Newport & Bristol
Newport: The City by the Sea
Thirty miles south of Providence lies Newport, the fabled resort city of America's Cup yacht racing and magnificent Gilded Age mansions. At the turn of the 20th century, one needed a blue-blood pedigree and millions in the bank to be invited inside the palatial Bellevue Avenue dwellings owned by America's elite. Today, nearly a dozen of these remarkable "summer cottages" are open to the public for touring, and Newport itself has opened wide its gates to welcome all who desire a leisurely, fun-filled and enriching vacation. Though yachting and the Gilded Age made Newport world famous, the city is also renowned for its delightful mix of Colonial heritage, beautiful beaches, lively waterfront and cultural attractions. Within the last decade, a rich and varied schedule of year-round festivals and happenings has helped Newport evolve from a summer vacation spot into a four-season destination. Classical, folk and jazz music festivals highlight the summer months, followed by "Harvest-by-the-Sea" in October, December's "Christmas in Newport" celebration and the "Newport Winter Festival" in February.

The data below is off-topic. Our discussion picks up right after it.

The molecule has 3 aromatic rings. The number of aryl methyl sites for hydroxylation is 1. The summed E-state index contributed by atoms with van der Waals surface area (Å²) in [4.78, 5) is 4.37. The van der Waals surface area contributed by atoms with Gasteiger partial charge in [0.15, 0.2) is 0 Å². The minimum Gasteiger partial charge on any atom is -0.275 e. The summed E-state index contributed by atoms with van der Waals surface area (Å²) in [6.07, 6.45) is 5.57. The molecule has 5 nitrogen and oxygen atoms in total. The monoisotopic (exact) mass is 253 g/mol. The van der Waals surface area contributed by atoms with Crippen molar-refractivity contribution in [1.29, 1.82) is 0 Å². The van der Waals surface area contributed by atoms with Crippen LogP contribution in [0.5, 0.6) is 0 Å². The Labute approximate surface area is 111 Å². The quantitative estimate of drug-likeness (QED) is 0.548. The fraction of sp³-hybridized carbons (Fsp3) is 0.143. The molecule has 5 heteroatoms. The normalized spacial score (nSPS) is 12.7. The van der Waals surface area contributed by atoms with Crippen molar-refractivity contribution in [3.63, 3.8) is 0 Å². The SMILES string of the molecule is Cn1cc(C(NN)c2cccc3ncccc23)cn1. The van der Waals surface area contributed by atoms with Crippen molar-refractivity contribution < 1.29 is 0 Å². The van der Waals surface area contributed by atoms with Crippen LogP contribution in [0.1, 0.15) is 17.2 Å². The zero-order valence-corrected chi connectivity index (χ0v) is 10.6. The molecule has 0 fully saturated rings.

Within Rhode Island, Newport can be accessed via two bridges. You will traverse the brilliant blue of Narragansett Bay to arrive in legendary Newport, whose stunning coastline, glittering harbor and charming Colonial seaport have lured the world's wealthiest people for more than 150 years. This is the home of fabled Gilded Age mansions, world-class yachting, renowned music and film festivals, fine dining, spirited nightlife and shopping galore. Newport is home to the International Tennis Hall of Fame and Museum, where the greatest players in the history of the sport are enshrined.
One hundred years of America's Cup yacht racing has left Newport with a legacy as the Sailing Capital of America. Sailing lessons, yachting charters and fishing trips are abundant here. From Memorial Day through Labor Day, Newport Harbor is packed with so many boats of all shapes and sizes that it seems like they could be used as stepping stones to cross from one side to the other!